Tag Swift Post

W. Reginald Bray

I was browsing in an ultra cool book store in Brooklyn and came across a title I could not pass up. John Tingey’s “The Englishman Who Posted Himself and Other Curious Objects,” tells the story of how accountant and postal regulation enthusiast W. Reginald Bray became “The Human Letter” and “The Autograph King.” From the 2010 review in the New Yorker:

Bray (1879-1939) was an avid collector who amassed stamps, postmarks, train tickets, and girlfriends, and who, after reading the entire British Post Office Guide, impishly determined to take the rules as challenges. He tried posting an unimaginable array of things, to see whether the post office would deliver them. At one point or another, he mailed a bowler hat, a rabbit skull (the address spelled out on the nasal bone, and the stamps pasted to the back), a purse, a slipper, a clothes brush, seaweed, shirt collars, a penny, a turnip (address and message carved into the durable tuber), an Irish Terrier, and a pipe, among other curios.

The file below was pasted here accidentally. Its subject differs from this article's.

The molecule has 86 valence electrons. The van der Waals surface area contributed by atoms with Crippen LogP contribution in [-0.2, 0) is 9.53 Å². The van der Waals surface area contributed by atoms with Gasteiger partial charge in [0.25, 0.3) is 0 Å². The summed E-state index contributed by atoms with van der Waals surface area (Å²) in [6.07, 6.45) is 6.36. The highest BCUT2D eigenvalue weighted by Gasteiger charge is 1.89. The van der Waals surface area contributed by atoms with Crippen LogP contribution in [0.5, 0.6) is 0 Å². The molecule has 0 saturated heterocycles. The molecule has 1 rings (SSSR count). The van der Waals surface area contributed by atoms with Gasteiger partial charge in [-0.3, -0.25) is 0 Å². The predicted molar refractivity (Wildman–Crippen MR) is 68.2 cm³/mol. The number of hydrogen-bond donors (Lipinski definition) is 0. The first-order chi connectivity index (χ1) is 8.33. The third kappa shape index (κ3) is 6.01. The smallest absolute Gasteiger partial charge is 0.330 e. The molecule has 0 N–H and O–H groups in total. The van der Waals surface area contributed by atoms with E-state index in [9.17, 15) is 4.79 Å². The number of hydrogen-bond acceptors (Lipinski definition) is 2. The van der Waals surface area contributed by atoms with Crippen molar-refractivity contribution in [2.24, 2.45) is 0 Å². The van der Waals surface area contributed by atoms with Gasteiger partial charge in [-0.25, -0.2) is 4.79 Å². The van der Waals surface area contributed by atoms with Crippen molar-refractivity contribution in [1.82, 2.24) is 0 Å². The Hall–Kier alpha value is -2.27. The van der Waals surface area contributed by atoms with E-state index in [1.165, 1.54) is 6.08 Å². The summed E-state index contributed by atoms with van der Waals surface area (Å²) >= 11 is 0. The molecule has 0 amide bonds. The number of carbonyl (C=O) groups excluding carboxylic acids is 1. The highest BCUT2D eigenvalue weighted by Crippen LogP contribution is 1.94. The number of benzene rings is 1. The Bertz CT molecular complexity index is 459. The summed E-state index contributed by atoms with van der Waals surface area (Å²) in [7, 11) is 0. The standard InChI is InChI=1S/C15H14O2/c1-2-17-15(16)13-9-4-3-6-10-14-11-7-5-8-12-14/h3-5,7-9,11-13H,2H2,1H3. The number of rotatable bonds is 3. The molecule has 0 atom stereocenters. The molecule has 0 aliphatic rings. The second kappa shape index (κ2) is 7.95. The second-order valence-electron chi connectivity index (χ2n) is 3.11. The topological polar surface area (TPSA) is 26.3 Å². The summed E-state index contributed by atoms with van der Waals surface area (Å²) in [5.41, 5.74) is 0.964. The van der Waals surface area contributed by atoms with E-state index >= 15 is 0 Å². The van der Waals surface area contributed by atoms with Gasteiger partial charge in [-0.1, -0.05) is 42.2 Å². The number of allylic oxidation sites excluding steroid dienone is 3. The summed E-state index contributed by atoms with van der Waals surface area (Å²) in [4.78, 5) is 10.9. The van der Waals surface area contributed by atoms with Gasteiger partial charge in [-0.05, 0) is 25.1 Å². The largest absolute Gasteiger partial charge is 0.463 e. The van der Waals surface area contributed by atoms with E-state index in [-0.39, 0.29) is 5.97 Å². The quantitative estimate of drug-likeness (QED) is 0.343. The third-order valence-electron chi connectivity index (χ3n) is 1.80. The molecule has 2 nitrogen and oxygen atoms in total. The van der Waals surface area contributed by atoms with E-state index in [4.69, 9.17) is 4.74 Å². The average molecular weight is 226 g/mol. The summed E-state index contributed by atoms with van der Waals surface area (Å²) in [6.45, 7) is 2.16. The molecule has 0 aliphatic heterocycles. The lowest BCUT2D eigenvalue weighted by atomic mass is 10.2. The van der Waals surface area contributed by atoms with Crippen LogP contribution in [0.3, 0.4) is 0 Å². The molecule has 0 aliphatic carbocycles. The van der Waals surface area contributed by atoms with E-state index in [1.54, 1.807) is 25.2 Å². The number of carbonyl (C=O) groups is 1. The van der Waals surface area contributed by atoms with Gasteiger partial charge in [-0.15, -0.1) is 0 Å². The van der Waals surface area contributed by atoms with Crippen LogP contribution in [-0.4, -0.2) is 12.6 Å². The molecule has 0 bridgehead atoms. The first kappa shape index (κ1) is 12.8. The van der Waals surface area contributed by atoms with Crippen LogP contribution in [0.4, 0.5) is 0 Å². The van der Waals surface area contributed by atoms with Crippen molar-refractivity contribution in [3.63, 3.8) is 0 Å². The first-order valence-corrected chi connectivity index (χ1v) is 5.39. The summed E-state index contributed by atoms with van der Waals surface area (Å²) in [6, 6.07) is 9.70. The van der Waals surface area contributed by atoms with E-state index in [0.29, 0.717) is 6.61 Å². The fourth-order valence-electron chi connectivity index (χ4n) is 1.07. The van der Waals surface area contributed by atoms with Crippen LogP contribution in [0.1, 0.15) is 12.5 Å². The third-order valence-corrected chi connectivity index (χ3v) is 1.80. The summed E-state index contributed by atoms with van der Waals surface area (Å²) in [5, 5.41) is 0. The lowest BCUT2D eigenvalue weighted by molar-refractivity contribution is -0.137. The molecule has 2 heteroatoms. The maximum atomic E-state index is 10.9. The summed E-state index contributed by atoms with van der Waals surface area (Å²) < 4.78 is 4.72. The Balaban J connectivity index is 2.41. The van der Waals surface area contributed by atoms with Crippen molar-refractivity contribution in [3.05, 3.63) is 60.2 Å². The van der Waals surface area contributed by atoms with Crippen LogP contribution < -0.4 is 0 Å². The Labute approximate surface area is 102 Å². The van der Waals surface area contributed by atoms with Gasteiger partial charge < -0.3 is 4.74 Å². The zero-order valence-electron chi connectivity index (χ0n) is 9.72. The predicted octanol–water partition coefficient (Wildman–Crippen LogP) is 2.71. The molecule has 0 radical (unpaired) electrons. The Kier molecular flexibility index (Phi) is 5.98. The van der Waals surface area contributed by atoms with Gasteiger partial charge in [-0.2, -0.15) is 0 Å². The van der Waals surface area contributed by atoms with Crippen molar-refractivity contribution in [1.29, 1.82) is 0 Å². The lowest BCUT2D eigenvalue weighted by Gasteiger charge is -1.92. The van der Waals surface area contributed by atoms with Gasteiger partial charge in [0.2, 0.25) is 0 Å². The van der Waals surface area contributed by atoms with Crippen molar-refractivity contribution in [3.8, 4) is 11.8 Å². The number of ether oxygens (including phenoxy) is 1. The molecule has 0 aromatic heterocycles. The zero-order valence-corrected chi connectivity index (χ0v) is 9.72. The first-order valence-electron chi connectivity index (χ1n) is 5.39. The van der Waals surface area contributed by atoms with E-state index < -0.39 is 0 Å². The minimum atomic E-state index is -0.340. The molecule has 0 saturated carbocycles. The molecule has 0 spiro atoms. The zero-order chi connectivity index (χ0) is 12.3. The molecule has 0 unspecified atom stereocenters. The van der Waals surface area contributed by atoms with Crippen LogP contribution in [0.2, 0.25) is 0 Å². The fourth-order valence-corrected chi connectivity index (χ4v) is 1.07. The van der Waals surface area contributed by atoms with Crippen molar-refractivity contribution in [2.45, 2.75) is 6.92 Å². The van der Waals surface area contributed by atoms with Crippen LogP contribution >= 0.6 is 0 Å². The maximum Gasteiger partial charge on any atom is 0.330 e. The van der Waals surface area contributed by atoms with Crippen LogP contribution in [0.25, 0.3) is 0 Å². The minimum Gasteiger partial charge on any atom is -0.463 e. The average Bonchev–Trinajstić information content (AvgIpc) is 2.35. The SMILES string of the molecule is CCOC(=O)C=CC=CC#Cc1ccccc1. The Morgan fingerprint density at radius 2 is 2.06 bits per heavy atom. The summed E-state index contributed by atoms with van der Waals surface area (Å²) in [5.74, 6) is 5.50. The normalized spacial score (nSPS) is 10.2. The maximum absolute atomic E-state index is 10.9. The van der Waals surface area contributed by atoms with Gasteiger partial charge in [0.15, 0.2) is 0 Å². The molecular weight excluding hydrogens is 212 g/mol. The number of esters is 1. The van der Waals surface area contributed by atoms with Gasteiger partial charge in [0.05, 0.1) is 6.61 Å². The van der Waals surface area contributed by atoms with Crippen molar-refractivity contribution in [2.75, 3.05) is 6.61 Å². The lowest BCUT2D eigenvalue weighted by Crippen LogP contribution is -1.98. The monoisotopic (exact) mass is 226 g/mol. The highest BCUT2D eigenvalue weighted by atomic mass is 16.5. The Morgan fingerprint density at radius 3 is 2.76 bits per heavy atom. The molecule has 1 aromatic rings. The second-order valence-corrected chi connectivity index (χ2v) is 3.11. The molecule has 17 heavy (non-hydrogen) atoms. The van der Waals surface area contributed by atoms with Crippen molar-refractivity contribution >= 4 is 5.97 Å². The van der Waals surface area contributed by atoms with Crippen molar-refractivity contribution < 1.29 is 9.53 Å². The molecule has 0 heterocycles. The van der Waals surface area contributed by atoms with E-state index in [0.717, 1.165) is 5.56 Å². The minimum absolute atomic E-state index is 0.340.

Needless to say I loved it and it inspired me to send a few return address experiments of my own today. Will my letter to PJ reach all the way to the fictional address in Saipan before it reaches him in California? Who knows, but it’s worth 45 cents to find out.

More on Bray on the author’s website.

Mail Art Outbox: Captian Biology


I’ve been sending more mail recently and this is a good example of what it’s been looking like. I follow a few mail artists scan blogs, including Frips and It’s Only Mail Art Friends, if I see someone I want to correspond with I’ll copy the scan (they’re hi-rez) and extract the return address to print on my own envelopes.